Richard Lloyd’s critique of the forthcoming changes to the rules and procedures (the Court Reform Bill) governing access to justice in Scotland was a refreshing, bracing and very welcome defence of the interests of the laity (Law & Legal Affairs, 22 July).
Arguably, the bill is at best a superficial improvement in that it does not deal with some of the fundamental barriers to justice. Ultimately, lawyers remain free to charge huge hourly rates – thereby ensuring that access to justice is simply unavailable to most of those who need it. Restrictions on legal aid compound the financial barrier to justice.
Moving cases from the Court of Session to the Sheriff Court may marginally reduce costs, but legal fees will remain beyond the means of most people.
Self-regulation of lawyers by the Law Society and the Faculty of Advocates impinges on access to justice. Inept representation (aka professional misconduct) can taint and ultimately ruin the progress of a client’s case. The bias that inheres in self-regulation implicitly facilitates such “representation” in that the “investigation” of the consequent complaints almost invariably leads to a verdict of total exoneration.
The Faculty of Advocates, the self-perceived officer class of Scotland’s legal fraternity, reflects a significant barrier regarding affordable access to justice. It has decreed that the laity cannot access the services of an advocate directly – it can only be done by employing a solicitor as a go-between.
This exercise in haughty disdain for the interests of the laity ensures that costs are increased and access to justice is diminished. That absurdity does not prevail in England.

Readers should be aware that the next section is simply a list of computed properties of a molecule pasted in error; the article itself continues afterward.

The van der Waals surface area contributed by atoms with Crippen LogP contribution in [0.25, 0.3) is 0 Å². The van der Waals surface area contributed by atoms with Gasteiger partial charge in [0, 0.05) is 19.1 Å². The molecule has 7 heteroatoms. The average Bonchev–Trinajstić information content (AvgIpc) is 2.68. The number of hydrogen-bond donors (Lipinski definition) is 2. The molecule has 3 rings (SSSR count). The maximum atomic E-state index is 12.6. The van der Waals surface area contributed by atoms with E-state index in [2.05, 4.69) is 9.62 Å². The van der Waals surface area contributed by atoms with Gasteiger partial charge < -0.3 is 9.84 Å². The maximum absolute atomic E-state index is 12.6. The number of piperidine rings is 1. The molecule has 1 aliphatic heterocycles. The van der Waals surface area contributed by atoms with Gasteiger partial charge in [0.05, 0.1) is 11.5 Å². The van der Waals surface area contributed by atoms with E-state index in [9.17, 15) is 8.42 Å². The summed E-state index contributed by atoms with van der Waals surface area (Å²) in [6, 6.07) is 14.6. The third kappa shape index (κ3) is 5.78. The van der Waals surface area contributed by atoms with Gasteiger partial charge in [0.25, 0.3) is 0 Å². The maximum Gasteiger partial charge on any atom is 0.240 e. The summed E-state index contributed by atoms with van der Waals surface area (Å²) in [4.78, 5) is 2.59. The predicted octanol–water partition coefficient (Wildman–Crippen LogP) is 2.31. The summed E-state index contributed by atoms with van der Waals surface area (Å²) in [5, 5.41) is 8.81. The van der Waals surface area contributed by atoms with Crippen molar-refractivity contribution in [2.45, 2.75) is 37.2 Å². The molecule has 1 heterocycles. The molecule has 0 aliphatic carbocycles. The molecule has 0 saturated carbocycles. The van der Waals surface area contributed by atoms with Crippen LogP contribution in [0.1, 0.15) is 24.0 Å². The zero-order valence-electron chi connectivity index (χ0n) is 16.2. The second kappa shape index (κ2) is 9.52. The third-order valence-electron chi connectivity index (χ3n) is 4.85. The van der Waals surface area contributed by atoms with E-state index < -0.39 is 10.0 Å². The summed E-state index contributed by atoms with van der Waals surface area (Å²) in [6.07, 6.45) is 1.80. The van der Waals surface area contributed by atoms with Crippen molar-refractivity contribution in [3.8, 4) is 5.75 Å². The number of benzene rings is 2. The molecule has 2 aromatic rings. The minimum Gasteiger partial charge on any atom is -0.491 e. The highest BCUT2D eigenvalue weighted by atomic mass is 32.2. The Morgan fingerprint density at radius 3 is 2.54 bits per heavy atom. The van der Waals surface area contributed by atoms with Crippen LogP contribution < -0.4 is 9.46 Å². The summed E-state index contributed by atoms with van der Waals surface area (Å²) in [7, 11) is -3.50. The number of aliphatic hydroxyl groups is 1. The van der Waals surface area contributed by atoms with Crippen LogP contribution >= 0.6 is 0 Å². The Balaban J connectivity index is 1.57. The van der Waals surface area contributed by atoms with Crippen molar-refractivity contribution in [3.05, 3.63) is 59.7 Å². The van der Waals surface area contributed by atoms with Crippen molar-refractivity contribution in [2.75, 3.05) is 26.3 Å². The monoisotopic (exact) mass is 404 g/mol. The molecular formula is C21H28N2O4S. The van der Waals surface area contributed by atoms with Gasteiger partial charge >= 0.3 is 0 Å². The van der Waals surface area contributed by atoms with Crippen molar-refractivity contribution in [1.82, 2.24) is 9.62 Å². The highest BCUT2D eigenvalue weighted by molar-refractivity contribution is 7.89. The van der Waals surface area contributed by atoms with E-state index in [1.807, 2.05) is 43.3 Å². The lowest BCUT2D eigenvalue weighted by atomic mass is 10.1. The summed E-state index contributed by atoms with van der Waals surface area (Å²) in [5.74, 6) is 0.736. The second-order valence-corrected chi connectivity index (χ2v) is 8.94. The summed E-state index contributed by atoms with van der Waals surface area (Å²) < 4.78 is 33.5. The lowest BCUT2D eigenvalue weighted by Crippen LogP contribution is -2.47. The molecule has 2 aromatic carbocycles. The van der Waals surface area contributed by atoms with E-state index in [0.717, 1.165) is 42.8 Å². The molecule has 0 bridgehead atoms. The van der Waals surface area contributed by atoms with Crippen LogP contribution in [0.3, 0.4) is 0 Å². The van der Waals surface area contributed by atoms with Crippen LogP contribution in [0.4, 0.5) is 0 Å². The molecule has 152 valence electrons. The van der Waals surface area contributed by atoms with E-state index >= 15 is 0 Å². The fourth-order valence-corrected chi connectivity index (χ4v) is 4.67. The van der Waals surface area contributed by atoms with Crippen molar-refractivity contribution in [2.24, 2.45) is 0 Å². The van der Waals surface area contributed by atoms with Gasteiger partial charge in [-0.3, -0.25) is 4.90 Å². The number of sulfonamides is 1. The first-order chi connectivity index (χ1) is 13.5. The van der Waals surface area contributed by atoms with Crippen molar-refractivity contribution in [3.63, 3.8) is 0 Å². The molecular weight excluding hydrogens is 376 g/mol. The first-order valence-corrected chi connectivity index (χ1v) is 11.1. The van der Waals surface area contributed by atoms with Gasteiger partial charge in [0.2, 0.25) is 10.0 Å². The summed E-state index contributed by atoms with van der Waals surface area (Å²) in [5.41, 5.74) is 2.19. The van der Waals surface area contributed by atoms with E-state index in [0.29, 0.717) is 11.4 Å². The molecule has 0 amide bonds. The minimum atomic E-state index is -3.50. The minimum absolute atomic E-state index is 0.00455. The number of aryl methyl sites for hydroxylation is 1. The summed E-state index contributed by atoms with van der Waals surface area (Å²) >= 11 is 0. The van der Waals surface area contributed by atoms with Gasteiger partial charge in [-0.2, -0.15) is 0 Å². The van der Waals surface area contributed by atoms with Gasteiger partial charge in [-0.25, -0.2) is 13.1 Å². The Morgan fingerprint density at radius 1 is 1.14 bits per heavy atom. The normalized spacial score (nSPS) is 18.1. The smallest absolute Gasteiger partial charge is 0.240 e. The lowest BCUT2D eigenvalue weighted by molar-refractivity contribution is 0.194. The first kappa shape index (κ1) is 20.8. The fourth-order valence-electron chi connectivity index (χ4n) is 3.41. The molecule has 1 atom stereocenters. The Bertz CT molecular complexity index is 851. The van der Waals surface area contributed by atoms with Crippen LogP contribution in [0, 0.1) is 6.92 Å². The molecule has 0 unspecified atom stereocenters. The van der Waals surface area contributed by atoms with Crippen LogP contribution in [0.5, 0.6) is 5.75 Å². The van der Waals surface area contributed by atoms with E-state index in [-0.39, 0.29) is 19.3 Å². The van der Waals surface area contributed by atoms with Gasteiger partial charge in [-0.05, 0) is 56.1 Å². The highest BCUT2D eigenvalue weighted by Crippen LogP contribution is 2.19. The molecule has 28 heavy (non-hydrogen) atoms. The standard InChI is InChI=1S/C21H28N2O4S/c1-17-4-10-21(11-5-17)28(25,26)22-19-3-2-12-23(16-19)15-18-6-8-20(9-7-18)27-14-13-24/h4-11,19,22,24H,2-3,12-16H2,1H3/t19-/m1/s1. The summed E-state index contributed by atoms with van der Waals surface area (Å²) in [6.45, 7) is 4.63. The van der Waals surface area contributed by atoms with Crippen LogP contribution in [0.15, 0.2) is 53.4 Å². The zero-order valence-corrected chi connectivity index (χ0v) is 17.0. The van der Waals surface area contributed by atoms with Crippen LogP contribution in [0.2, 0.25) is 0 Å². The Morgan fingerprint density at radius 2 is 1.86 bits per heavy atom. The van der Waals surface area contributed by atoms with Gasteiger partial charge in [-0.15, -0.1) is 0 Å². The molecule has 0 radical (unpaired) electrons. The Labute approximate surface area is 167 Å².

The Law Society and the Faculty of Advocates support the principle of immunity from law suit regarding the negligent conduct of lawyers in court. The “principle” was established by the Court of Session in 1876 and has been with us ever since.
Clients who benefit from the negligent conduct of their lawyers (by losing their cases) can forget the prospect of access to justice: whatever the degree of negligent conduct, there is no such access. Immunity, as devised by a judge and supported by the legal fraternity, is the ultimate enemy of access to justice.
That affront to justice does not prevail in England.
Welcome though it is, the Court Reform Bill will do nothing regarding the trinity of impediments affecting access to justice: self-regulation, cost and the immunity principle. Ergo, effective access to the courts remains as elusive as a lottery win and a day trip to Pluto.
Richard Lloyd’s article discusses changes to court procedures, in particular that of replacing the small claims procedure.
However, this is only part one of the daunting process that claimants have to go through as in many cases the respondent will not pay up even though the sheriff has told them they are obliged to do so.
The claimant is then faced with employing sheriff officers with additional cost and stress.
What is to be done to make this process more effective?